Hampered – Asylum

Formed in 2013, French metallers Hampered have just uncaged their debut album and one attention grabbing beast it is. Maybe not the most unique in sound Asylum more than makes up for any familiarity with creative imagination and suggestive drama, attributes blossoming into one richly alluring and enjoyable proposal.

The Toulon quintet consists of vocalist Germinal “Germi” Leullier, guitarists Romain Sanchez and Guillaume Frendo, bassist Fares “Fafa” Petit, and drummer Stephane “Stef” Kokot, though upon Asylum Satanus is listed as swinging the rhythmic sticks. Nurtured in metalcore, their sound embraces an array of other flavours and metal bred textures in its roar and a first full length which takes a firm hold from its first breath.

Asylum is inspired by movies such as One Flew over the Cuckoo’s Nest and Shutter Island and relating a complex tale of a disillusioned hero finding himself plunged into the den of a psychiatric hospital, looking at “the grip of man by man, the mind on the body, for the conscience of our own freedom” where “the only “barriers” are the choices we make that make us believe we don’t have any

Opening with its French language spoken, scene setting Intro, the album soon has ears and appetite aroused as the following I’m Alive teases both with its opening initial sonic lure; rich bait soon spawning a rousing incitement of richly enticing grooves and rhythmic predation. Germi is soon in its midst with his similarly potent growls, captivation brewing by the second. The track mellows a touch as a great blend of his and Frendo’s calmer backing vocals collude but still retains its threatening character in sound and tone. Every hook and groove intensified the power and addictiveness of the track, each rhythmic swipe and grumble increasing its sonic paranoia superbly.

The excellent start only continues as The Project follows, its electronically hued entrance easily stirring keen attention before opening up into a rapacious almost carnivorous prowl. Metalcore meets groove metal as things intensify, many more strains of sound adding to the menace and imagination seizing trespass. Something akin to a fusion of Poison The Well, As I Lay Dying and Devildriver, the track gnaws and increasingly pleasures the senses, a success only escalating as the funkier throes of In My Jail tease and invade next. A beguiling web of styles and flavours, the track alone reveals the bold invention at the heart of Hampered and the expansive hunger in their sound which does not always get the chance to blossom as it might across the release. Here it is in full bloom, plaintive vocals and hungry sounds uniting in a ravenous assault of irritable yet severely infectious and predatory enterprise.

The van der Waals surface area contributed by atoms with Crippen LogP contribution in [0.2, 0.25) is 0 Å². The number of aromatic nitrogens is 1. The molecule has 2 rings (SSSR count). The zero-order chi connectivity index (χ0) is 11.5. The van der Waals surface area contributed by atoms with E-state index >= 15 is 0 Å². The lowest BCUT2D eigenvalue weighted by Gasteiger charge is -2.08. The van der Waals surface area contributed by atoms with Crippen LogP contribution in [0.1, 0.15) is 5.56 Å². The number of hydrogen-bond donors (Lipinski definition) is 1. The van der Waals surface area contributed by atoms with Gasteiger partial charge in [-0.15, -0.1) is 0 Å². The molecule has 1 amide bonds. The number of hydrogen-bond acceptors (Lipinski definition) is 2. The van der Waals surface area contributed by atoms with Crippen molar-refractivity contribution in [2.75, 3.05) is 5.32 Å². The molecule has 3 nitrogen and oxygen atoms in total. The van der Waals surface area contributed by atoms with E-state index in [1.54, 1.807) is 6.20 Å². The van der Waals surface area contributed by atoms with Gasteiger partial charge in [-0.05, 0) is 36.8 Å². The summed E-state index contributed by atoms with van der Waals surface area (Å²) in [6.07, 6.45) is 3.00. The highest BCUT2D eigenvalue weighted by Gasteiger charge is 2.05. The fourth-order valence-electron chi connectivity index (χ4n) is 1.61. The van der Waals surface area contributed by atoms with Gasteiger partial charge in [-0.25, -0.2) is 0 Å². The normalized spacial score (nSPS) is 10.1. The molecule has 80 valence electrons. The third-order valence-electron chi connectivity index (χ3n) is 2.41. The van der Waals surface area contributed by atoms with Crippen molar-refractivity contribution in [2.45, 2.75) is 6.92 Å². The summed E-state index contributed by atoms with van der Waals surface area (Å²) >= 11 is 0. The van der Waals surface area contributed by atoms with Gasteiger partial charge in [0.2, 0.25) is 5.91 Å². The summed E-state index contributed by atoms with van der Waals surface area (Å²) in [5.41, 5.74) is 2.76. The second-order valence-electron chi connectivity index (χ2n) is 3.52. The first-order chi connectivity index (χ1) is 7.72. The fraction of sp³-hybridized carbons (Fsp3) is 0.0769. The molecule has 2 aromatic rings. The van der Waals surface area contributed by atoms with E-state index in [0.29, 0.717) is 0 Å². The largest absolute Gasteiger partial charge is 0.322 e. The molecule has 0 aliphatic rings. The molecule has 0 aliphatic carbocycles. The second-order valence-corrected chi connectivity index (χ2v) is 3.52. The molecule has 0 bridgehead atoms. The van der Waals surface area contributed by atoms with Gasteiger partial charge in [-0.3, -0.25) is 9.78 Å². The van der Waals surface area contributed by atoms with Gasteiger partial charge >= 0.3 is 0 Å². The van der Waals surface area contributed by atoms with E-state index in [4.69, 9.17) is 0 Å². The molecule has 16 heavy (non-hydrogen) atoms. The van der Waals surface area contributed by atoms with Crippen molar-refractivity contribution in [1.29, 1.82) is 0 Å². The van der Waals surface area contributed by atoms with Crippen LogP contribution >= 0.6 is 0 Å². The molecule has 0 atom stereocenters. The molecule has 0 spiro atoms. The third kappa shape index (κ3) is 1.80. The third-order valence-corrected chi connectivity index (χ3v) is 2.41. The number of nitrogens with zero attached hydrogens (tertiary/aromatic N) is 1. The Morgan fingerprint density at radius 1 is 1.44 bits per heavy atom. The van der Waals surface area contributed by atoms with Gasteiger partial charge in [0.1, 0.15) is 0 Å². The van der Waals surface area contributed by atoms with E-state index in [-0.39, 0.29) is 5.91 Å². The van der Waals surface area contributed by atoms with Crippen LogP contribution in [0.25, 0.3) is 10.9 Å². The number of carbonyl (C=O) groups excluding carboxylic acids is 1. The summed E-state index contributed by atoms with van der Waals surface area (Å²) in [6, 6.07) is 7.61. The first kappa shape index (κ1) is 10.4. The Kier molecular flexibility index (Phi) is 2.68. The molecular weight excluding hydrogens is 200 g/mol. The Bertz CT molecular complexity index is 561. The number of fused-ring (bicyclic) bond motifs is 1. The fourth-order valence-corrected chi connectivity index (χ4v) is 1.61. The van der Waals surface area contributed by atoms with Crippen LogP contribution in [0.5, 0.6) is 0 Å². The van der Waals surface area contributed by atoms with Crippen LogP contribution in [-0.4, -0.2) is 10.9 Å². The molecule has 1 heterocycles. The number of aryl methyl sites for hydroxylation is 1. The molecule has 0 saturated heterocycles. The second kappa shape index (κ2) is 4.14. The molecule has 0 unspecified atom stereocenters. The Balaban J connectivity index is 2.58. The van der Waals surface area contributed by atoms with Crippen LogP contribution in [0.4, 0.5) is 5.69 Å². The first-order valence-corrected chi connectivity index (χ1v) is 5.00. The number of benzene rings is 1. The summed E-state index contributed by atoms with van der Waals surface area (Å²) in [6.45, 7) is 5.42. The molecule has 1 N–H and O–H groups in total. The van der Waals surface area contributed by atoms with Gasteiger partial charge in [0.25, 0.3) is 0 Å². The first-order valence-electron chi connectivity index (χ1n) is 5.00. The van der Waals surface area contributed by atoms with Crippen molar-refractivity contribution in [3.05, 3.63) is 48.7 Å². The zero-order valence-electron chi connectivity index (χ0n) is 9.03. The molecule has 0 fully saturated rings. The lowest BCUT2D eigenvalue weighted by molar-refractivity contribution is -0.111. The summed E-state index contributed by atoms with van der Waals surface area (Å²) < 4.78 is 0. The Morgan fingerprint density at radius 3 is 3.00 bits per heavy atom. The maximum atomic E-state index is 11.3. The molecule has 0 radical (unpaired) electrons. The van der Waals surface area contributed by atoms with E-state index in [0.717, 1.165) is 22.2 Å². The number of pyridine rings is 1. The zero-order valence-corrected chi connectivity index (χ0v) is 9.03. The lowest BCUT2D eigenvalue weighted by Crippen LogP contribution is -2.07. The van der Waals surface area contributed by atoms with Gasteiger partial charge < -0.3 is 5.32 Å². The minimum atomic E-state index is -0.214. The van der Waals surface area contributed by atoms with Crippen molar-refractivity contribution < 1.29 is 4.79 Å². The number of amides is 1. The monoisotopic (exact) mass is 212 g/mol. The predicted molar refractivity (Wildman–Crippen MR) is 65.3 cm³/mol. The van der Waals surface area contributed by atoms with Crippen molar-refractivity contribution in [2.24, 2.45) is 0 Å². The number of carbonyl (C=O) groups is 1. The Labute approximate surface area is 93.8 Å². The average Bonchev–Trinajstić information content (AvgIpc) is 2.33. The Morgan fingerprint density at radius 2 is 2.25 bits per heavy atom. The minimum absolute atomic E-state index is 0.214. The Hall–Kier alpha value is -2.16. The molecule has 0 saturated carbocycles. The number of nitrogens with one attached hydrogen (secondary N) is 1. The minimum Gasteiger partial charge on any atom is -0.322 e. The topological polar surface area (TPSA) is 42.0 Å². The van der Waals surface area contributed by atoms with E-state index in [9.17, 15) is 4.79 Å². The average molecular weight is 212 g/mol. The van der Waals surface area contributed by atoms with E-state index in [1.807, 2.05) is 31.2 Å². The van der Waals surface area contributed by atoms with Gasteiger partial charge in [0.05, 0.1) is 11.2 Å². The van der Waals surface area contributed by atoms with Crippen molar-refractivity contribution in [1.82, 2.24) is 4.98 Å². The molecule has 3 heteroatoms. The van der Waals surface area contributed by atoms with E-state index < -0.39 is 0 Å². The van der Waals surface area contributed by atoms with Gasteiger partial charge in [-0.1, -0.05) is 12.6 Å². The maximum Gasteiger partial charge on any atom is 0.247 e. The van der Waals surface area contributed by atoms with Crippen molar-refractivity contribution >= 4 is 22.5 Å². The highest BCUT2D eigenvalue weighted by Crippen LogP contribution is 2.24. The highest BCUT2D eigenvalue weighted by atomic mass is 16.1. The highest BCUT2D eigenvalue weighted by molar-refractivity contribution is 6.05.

Stop That follows with a raw and cantankerous proposal but one just as adept at embracing melodic and harmonic twists as it questions and challenges while successor Conspiracy Theory launches a similarly choleric confrontation infused with citric melodic veins and driven by rhythmic rock ‘n’ roll. Both tracks hit the spot, the second especially sparking tenacious responses as the album continued to impress.

Through the bullish defiance of Each Other, where grooves just infest the psyche, and the raw emotional blaze of Avenge Your Memory, Hampered continue to explore their invention. Neither song quite matched the potency of those before them yet each created a tapestry of lyrical and musical drama which firmly held attention and richly satisfied before Blast (Bridge Refrain) entangled some tinges of heavy metal and strains of Avenged Sevenfold-esque catchiness into its lively swing. Again personal tastes were not quite as ignited as by the albums earlier tracks but were thickly involved in satisfaction from start to finish and especially in its great bedlamic finale.

Asylum concludes with The End, a track featuring Maxime Keller, vocalist with fellow countrymen Smash Hit Combo and Boars. The track is superb, a jungle of metal bred punk infused antagonism with tantalising melodic scenery bringing the album to a mighty close matching its tremendous start.

Asylum is a proposition which will inflame the passions of many and lure the attention of hordes more as it announces Hampered as another very promising and already rather striking proposition on the metal landscape.

Asylum is out now @ http://hampered.bigcartel.com/

https://www.facebook.com/hampered.official/

Pete RingMaster 21/03/2018

Copyright RingMaster: MyFreeCopyright

Smash Hit Combo – Playmore

shc_RingMaster Review

Released recently, Playmore, the new album from French rap metallers Smash Hit Combo, is a proposition loaded with familiar elements and a rugged character which seemingly wears its influences openly, yet from this breeds something enjoyably fresh and certainly fiercely rousing. It storms the senses like some recognisable tempest generating an easy persuasion without prominently feeding expectations and carries a crossover roar of sound which reminds of many, yet twists it into something that, if not majorly unique, has the Smash Hit Combo hallmark.